The Pool by John Good

John Good/Sioni Dda
02/13/16 01:26:21AM
14 posts

The Pool

Sounding its whistle, setting off from the just about out of sight Baglan Halt, wobbling around the distant shimmering bend on the Rhondda and Swansea Bay Line, chugging contentedly along the straightaway, at long last our magical little train came shuffling towards Aberavon Seaside Station and the two of us would-be young prodigals. With pockets full of piggybank pennies, aunties’ Oh! You lovely boy shillings and odd job thrupenny bits, with the fresh young morning air and jubilant summer songbirds seemingly affirming our immunity to be boys, (not forgetting our parents copious and remember to’s), Nipper and I waited on tiptoe. We could hardly stay in our shoes long enough for the little black steam engine, as familiar with carrying Welsh coal as Welsh schoolboys, to mechanically hiss to a well-oiled stop; for our parent and teacherless jaunt to unconditionally get under way.

Even with only two carriages we easily found an empty compartment, away from any and every possible adult oversight and took up our sentry posts at the instantly opened pull-down windows. There we would stand at rapt attention for the whole delicious trip; every sound, sight and smell ingredients in a steaming train-travel soup. With a wave of his pea-green flag, a shrill blast on his official whistle, the train guard nimbly jumped back into his guards van, and slammed the door shut. His head and rakishly worn flat peaked hat re-immerged from the window for a final check on the emptied platform and along the tidy symmetry of firmly shut carriage doors. With a great pistoned hiss and an exultant chuff of grey-white smoke, our little mechanical Cob eased under Beach Hill, past Victoria Road gas works, ‘round the bend and across the River Afan for a short ride to Aberafan Town.

The railway crossing gates were closed in anticipation of our unannounced princely arrival in the borough. The ever and always line of shopping humanity, steel workers, tradesmen, delivery boys on stout bikes, Swansea-bound lorries and almost uniformly black early 60’s passenger cars, (suitable for doctors and detectives), smoked, rattled, idly ticked and whiled away a half hour at a perennial holdup on this, the ancient and still annoying old Roman road. As we passed, we waved enthusiastically, though except for a stray dog wagging its tail energetically, (just because someone had noticed it), all were in no mood to be lighthearted; their daily business still in the balance; lives for ransom behind these unsympathetic and adamant crossing gates. At the station, there was some getting on and off the train, but mercifully we were soon heads-out the windows again inhaling the crisp moving air and whiffs of trailing cloud-grey smoke.  Mesmerized by the metronomic rhythm of the rails, we began to climb the easy grade towards Cwmafan, another mile or two along the silver river. I just about remembered that Granddad had led me hand-in-hand across the tracks to the signal box, at the end of the village platform, when I was just a little dwt and too small to pull the great brass levers that operated the gates and signals. The signalman had eventually come to the rescue, as a tired slow old freight train shuffled by, the overalled engine driver waving an oily hand as he’d done on this run for decades, and to my indelible delight, with his other hand, pulling on the cord that set the magic whistle to sing its rudimentary song.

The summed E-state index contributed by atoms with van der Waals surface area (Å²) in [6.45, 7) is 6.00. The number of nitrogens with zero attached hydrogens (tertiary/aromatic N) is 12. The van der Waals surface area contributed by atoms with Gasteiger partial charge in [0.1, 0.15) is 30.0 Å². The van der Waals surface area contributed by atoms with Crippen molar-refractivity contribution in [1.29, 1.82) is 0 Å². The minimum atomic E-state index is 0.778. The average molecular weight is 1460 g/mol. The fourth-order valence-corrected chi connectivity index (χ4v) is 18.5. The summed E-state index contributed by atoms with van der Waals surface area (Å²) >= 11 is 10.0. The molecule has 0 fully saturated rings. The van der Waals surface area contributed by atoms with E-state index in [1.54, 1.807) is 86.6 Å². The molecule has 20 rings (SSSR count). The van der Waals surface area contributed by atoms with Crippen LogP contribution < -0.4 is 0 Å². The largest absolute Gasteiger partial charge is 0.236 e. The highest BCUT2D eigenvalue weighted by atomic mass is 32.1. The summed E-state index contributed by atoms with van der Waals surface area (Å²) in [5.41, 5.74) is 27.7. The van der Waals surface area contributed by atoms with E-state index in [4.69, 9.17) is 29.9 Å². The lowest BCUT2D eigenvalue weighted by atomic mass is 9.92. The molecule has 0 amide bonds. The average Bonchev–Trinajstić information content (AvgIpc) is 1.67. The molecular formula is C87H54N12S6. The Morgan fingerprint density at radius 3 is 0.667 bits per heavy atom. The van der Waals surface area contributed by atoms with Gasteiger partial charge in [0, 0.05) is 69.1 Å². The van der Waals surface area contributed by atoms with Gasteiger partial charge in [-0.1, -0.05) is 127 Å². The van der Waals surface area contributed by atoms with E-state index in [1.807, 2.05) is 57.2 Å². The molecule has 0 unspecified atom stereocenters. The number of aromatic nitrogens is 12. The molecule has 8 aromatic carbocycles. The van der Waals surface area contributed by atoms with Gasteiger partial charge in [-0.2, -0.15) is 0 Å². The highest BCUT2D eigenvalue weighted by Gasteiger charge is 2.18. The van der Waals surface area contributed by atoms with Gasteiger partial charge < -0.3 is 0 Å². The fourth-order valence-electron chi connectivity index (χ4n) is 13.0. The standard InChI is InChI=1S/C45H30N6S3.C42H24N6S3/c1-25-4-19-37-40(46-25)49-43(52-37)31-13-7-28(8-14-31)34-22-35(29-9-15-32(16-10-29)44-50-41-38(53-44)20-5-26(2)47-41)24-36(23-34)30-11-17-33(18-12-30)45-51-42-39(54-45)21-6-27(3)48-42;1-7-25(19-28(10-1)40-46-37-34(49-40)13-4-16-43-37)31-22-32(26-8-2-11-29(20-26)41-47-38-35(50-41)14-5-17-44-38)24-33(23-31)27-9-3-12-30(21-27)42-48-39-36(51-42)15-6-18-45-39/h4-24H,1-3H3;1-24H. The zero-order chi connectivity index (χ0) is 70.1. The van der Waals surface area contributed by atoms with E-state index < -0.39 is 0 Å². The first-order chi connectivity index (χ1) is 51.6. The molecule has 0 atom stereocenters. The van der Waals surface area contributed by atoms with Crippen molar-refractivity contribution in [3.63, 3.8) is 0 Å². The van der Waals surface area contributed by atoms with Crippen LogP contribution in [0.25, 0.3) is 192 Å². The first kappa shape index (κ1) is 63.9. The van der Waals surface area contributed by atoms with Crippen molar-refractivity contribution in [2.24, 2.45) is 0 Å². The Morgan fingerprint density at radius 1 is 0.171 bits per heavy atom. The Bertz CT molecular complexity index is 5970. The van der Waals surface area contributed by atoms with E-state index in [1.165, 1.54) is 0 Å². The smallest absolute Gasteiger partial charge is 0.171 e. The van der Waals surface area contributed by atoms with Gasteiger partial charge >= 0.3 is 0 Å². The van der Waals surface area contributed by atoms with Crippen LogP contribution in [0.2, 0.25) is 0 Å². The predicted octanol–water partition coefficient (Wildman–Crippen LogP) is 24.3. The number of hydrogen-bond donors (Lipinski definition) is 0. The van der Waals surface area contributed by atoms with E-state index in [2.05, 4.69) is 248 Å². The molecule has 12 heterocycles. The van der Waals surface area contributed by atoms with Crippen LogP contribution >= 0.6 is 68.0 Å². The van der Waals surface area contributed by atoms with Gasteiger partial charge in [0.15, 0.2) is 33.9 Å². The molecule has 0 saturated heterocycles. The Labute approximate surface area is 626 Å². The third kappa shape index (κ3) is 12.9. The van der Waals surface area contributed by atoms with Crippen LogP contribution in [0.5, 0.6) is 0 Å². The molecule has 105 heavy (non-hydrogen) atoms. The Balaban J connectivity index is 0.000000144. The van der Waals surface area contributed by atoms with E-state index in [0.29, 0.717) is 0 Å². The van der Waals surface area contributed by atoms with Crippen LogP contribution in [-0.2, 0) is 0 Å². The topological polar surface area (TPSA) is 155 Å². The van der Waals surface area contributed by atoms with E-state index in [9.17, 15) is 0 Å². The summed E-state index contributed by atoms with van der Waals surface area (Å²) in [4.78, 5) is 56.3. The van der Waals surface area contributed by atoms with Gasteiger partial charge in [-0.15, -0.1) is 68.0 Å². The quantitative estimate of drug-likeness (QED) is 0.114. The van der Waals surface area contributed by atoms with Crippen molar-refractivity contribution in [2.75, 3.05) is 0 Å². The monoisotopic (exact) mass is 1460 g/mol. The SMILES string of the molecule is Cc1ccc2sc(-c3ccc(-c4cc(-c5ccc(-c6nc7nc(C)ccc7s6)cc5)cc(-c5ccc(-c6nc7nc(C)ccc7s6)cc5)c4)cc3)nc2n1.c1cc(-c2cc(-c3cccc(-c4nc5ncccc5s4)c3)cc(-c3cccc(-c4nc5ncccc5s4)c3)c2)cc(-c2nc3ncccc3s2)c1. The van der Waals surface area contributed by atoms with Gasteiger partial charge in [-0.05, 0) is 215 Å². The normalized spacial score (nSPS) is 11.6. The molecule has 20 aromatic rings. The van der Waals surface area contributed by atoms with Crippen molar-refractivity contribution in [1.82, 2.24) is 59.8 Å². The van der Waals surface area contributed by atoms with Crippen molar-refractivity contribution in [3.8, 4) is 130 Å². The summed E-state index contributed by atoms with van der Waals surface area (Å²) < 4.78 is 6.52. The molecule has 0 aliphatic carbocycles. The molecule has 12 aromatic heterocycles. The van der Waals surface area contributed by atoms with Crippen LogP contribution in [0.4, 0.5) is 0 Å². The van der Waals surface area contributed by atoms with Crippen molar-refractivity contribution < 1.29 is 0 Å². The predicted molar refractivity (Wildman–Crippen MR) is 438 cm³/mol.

“And look Nipper, there’s grandma Cressandra pegging out the washing in her back garden”. We called out “Nana …Nana!”and waved with both hands, but she was absorbed in unraveling the riddles of the knavish weather, in keeping watch on the morning sky for any sleight of hand of the trickster rain.  All the while, the easily excitable jackdaws, magpies and a Greek chorus of crows argued the daily toss, strutting through galleries of horsechesnuts.

The tangled village of Pontrhydyfen was next on the R&SB Line; a Romanesque cat’s cradle of towering grey stone aqueduct and bridge, sleepy interweaving road, riverside walk and the tumbling, eddying weir, holding its promise of an elusive rainbow trout. The steady incline and journeyman speed of our sleepy branch line train made for a slow-motion, eye-spying wonderscape for kids; then as now timeless, carefree and without fault.  And what would we grown, accomplished and harried adults give for an hour when just being alive was impulse enough to trigger bliss?